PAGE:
This post works rather well with the article I wrote on measuring the length of your skein of yarn.After all, once you've finished spinning a skein of yarn the most useful thing you can know about it is how much you have, and how thick it is. Armed with that information you can go on to the advanced pattern search on Ravelry and find a pattern that will allow you to use every last metre of your yarn (all the options you need are on the left hand side).
Measuring yardage is pretty straightforward. There's a bit of counting, and some very simple maths, but it's not really something that's open to debate. Yarn thickness however, is something of a dark art.
As you get more experienced you do get better at eyeballing a piece of yarn and declaring "DK weight", but sometimes it's nice to check, and of course, eyeballing requires a bit of experience.
I'm sometimes asked if there's not a chart a spinner can use to work out yarn thickness. There may well be, but I'd not trust it any further than I could throw it. Yarn thickness is effected by so much more than just the number of metres for any given weight.
Hand spun always tends to be denser than commercial yarn, so most of the time a commercial yarn of around 400m/100g will be fingering weight (The term 4-ply might be more common in the UK, but isn't a great term to use as plys are the number of individual strands twisted together to make the yarn, a 4-ply can be any thickness). In handspun, if you have that much yardage per 100g you've often spun something thinner than fingering weight. Though not necessarily, it partly depends on the fibre used, and the style of spinning. Woollen yarn contains lots of air, so will have more yardage for a given weight at any thickness. Something like silk, where the fibres are tightly packed together will be much denser, so a lower yardage for a given weight at the same thickness.
This is true no matter wether you're a spinner or not. Commercial yarns succumb to exactly the same effect.
Socks That Rocks Lightweight is definitely a fingering weight yarn, but it's tightly spun, and tightly plyed structure only give it 250m/100g.
In contrast Jamiesons & Smith Shetland Jumper Weight is a more woollen style yarn, lightly spun, lightly plyed, packed full of air. It has a whopping 456m/100g.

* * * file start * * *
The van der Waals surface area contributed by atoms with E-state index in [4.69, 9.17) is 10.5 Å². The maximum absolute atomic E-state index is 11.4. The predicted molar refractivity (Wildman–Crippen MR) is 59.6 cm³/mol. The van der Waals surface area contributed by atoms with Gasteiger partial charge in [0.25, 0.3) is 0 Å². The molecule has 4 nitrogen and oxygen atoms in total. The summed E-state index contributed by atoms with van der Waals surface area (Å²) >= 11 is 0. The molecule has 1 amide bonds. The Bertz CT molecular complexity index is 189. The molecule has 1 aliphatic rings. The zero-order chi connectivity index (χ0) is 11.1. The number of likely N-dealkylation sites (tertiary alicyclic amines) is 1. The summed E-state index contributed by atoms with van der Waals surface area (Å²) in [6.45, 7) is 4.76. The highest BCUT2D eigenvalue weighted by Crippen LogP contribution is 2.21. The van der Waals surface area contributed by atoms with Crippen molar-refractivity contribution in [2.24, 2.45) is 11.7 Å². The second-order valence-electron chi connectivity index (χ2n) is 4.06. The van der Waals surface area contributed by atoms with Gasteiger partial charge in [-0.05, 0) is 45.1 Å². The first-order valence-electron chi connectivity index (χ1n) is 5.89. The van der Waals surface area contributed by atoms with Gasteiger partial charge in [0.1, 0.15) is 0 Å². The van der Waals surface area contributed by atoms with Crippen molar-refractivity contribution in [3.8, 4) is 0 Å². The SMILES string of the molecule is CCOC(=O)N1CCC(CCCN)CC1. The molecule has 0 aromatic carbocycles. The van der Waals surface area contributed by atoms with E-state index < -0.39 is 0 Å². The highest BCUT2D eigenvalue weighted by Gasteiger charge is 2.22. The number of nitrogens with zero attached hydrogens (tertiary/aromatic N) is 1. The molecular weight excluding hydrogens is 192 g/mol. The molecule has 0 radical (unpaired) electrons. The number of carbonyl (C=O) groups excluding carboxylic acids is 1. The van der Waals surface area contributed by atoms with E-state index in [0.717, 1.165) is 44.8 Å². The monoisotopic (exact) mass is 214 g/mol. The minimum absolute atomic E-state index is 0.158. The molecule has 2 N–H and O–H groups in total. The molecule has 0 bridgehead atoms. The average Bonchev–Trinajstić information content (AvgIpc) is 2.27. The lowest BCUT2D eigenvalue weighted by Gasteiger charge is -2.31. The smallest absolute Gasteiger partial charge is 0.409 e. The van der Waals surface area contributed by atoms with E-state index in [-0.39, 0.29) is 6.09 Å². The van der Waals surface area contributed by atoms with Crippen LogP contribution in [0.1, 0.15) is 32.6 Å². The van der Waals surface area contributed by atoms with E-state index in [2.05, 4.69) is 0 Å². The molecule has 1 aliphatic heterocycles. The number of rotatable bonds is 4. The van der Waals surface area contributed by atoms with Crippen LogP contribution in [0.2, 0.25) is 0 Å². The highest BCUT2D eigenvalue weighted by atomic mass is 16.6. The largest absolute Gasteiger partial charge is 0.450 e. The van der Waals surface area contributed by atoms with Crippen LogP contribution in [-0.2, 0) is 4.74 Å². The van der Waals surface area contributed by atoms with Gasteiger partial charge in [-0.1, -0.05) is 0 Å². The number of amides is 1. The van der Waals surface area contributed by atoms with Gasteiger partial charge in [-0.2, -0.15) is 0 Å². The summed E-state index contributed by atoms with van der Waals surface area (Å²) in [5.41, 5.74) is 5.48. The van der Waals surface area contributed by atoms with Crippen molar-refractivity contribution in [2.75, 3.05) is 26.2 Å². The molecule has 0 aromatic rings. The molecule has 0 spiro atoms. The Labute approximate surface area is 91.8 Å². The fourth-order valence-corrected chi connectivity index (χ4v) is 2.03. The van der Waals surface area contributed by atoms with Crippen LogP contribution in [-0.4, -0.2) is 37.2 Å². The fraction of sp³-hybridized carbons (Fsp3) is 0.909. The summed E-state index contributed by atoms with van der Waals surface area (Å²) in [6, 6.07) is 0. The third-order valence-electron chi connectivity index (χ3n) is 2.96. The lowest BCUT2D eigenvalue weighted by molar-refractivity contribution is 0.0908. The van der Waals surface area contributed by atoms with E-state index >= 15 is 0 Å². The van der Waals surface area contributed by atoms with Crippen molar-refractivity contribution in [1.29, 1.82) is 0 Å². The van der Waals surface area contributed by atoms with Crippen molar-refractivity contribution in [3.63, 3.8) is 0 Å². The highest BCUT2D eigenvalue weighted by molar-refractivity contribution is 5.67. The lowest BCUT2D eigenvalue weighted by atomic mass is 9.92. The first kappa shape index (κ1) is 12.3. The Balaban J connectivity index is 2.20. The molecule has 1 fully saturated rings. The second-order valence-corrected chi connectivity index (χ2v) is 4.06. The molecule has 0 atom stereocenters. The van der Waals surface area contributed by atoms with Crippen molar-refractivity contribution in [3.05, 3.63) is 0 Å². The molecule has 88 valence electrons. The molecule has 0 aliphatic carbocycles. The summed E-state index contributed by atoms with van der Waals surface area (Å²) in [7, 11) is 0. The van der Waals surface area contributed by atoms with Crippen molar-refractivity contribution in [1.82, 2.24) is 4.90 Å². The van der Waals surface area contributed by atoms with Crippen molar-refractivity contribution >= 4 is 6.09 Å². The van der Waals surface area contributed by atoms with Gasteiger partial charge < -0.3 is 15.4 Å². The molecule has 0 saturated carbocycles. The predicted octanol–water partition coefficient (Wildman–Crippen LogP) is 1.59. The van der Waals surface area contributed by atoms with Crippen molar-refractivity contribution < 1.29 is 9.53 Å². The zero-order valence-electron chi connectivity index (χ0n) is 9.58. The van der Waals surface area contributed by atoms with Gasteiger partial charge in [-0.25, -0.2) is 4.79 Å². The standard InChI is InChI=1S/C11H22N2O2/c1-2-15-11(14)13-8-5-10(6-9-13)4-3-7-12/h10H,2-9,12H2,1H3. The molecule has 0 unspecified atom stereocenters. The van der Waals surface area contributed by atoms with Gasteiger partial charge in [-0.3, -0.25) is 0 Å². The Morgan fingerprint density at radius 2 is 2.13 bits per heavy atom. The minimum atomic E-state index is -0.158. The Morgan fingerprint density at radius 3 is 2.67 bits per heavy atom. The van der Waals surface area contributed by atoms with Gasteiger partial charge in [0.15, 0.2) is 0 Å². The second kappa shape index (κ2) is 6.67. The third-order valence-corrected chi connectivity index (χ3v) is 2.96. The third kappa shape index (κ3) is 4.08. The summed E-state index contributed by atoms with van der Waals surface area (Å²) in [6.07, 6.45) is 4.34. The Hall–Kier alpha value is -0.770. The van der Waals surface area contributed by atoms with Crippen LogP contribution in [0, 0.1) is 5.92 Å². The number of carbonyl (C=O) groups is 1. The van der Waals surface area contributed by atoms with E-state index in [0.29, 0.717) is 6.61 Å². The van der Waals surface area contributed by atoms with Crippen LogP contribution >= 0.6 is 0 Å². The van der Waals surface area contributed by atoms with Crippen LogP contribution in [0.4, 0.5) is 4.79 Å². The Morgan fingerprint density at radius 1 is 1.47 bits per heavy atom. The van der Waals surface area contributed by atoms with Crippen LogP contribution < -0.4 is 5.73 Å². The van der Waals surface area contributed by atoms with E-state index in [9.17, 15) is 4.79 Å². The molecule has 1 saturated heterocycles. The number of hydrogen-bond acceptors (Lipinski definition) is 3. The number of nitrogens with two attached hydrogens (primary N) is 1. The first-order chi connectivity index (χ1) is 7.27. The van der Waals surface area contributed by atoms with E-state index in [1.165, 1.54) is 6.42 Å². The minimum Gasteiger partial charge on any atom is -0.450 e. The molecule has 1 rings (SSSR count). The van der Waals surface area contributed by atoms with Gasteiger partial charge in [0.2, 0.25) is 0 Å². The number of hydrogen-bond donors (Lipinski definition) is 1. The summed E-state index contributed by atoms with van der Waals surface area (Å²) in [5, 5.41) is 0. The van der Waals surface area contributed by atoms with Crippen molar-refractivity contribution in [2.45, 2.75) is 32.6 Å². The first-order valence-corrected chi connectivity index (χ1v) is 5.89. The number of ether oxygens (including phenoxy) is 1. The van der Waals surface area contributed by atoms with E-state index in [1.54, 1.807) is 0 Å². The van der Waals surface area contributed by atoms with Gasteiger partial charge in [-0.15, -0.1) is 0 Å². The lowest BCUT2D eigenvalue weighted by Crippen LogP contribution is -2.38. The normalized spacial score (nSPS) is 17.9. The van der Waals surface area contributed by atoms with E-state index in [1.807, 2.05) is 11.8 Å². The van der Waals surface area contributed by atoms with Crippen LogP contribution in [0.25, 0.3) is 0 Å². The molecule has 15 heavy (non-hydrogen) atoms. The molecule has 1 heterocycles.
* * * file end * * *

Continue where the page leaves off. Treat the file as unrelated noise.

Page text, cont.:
Yarn thickness is measured using something called WPI, which stands for Wraps Per Inch. The idea is you wrap your yarn around a gap measuring 1 inch, and count how many strands you can fit in. It works pretty well for thin yarns, if you can manage to count how many strands you've got, not always easy when there's 50+ of them packed in that gap. For thicker yarns I've always found it an impossible technique to do accurately and consistently. I don't think I'm alone either, in an elderly Spin Off I once ready an article where many people were challenged to measure the wpi of a variety of yarns, their measurements differed wildly.
By wrapping you often pull on the yarn, so it reduces in diameter, and then there's the "to-pack or not-to-pack" debate.
This is a tradition wpi gauge, wrapped tightly, and with as many strands in there as I could fit. In total there are 16 of them squashed in there.
Take a look at the same yarn, no longer under tension, and it's a very different beast. Even to look at, it doesn't look like a yarn that should measure 16wpi, and be a Sport Weight.
Now admittedly the example above is an extreme one, but even if you relax your wrapping slightly, the act of winding the yarn in to a gap applies tension, and distorts the measurement.
For years now I've instead being comparing my yarn to a line of a known thickness. The lines are based around divisions of 1 inch, so for example a line that measures yarn of 8wpi, will be 1/8th of an inch wide. I find it gives me far more consistent results. I used to have a little bit of printed card hung on my wheel, but now I can replace it with one of these.
Laser cut, on ether cherry veneer, or acrylic plastic. It's got a wide set of lines on it for comparison purposes, and a reminder of how certain wpi measurements match to the names given to commercial yarns.
To use you just overlay your yarn on top of the tool, and match it to the right thickness.
Here's the same yarn I was measuring above. It just covers the 8wpi line, which compared to commercial yarns I've handled feels right, just on the border between a heavy Aran, and a skinny Chunky weight.
You can even attach it to your wheel and use it as a checking tool while you spin to help keep your singles a more consistent thickness.
WPI Guages are available in the shop here.
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